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10
SIA: Secure Information Aggregation in Sensor Networks
, 2003
"... Sensor networks promise viable solutions to many monitoring problems. However, the practical deployment of sensor networks faces many challenges imposed by realworld demands. Sensor nodes often have limited computation and communication resources and battery power. Moreover, in many applications se ..."
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Cited by 175 (11 self)
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Sensor networks promise viable solutions to many monitoring problems. However, the practical deployment of sensor networks faces many challenges imposed by realworld demands. Sensor nodes often have limited computation and communication resources and battery power. Moreover, in many applications sensors are deployed in open environments, and hence are vulnerable to physical attacks, potentially compromising the sensor's cryptographic keys. One of the basic and indispensable functionalities of sensor networks is the ability to answer queries over the data acquired by the sensors. The resource constraints and security issues make designing mechanisms for information aggregation in large sensor networks particularly challenging.
On Constructing Locally Computable Extractors and Cryptosystems In The Bounded Storage Model
 Journal of Cryptology
, 2002
"... We consider the problem of constructing randomness extractors which are locally computable, i.e. only read a small number of bits from their input. As recently shown by Lu (CRYPTO `02 ), locally computable extractors directly yield secure privatekey cryptosystems in Maurer's bounded storage mode ..."
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Cited by 69 (7 self)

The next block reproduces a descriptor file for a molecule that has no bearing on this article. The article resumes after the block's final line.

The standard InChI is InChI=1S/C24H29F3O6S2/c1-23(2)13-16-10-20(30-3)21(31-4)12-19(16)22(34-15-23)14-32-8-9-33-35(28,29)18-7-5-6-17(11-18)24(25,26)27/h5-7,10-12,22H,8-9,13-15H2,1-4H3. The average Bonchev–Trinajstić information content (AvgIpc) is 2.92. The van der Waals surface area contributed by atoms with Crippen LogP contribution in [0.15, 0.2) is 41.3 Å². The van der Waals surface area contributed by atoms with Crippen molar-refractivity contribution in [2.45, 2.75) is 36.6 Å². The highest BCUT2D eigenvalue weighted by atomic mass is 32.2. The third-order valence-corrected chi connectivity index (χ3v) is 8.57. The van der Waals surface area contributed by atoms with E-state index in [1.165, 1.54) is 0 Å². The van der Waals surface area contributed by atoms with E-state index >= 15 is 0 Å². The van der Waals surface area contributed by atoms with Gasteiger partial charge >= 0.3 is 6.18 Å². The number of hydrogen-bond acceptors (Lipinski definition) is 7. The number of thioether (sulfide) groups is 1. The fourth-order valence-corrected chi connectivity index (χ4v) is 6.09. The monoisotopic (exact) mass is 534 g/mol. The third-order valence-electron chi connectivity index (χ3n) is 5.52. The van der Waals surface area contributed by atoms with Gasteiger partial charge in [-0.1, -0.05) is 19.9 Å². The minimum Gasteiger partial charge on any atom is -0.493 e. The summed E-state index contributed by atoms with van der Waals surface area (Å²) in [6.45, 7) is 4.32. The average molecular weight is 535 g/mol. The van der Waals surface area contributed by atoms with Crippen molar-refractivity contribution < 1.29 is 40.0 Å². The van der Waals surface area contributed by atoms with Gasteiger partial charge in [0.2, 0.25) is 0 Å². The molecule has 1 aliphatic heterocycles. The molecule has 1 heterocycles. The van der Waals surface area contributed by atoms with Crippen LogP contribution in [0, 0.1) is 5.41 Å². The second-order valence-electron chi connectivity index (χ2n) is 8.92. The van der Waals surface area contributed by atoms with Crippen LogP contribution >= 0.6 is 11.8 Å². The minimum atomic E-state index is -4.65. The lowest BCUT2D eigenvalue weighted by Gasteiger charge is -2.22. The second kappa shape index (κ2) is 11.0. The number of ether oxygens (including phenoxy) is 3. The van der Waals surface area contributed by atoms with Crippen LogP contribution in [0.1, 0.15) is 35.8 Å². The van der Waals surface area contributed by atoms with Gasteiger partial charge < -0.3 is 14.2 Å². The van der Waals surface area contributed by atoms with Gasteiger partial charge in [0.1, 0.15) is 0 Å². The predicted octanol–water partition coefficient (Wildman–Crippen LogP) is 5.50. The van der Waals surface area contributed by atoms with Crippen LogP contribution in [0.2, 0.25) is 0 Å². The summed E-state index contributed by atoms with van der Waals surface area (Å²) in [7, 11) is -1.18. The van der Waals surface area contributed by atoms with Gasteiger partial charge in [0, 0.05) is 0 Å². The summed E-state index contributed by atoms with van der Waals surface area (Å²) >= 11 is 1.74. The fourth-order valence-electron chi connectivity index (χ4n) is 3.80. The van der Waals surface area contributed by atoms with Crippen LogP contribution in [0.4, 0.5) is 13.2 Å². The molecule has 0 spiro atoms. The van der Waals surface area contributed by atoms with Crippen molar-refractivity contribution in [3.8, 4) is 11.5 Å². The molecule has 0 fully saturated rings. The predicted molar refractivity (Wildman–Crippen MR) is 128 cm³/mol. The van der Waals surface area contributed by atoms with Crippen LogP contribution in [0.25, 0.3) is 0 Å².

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We consider the problem of constructing randomness extractors which are locally computable, i.e. only read a small number of bits from their input. As recently shown by Lu (CRYPTO `02 ), locally computable extractors directly yield secure privatekey cryptosystems in Maurer's bounded storage model (J. Cryptology, 1992).
Active learning in the nonrealizable case
 NIPS Workshop on Foundations of Active Learning
, 2006
"... Abstract. Most of the existing active learning algorithms are based on the realizability assumption: The learner’s hypothesis class is assumed to contain a target function that perfectly classifies all training and test examples. This assumption can hardly ever be justified in practice. In this pape ..."
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Cited by 41 (0 self)
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Abstract. Most of the existing active learning algorithms are based on the realizability assumption: The learner’s hypothesis class is assumed to contain a target function that perfectly classifies all training and test examples. This assumption can hardly ever be justified in practice. In this paper, we study how relaxing the realizability assumption affects the sample complexity of active learning. First, we extend existing results on query learning to show that any active learning algorithm for the realizable case can be transformed to tolerate random bounded rate class noise. Thus, bounded rate class noise adds little extra complications to active learning, and in particular exponential label complexity savings over passive learning are still possible. However, it is questionable whether this noise model is any more realistic in practice than assuming no noise at all. Our second result shows that if we move to the truly nonrealizable model of statistical learning theory, then the label complexity of active learning has the same dependence Ω(1/ǫ 2) on the accuracy parameter ǫ as the passive learning label complexity. More specifically, we show that under the assumption that the best classifier in the learner’s hypothesis class has generalization error at most β> 0, the label complexity of active learning is Ω(β 2 /ǫ 2 log(1/δ)), where the accuracy parameter ǫ measures how close to optimal within the hypothesis class the active learner has to get and δ is the confidence parameter. The implication of this lower bound is that exponential savings should not be expected in realistic models of active learning, and thus the label complexity goals in active learning should be refined. 1
More Efficient PAClearning of DNF with Membership Queries Under the Uniform Distribution
, 1999
"... An efficient algorithm exists for learning disjunctive normal form (DNF) expressions in the uniformdistribution PAC learning model with membership queries [15], but in practice the algorithm can only be applied to small problems. We present several modications to the algorithm that substantially im ..."
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Cited by 37 (2 self)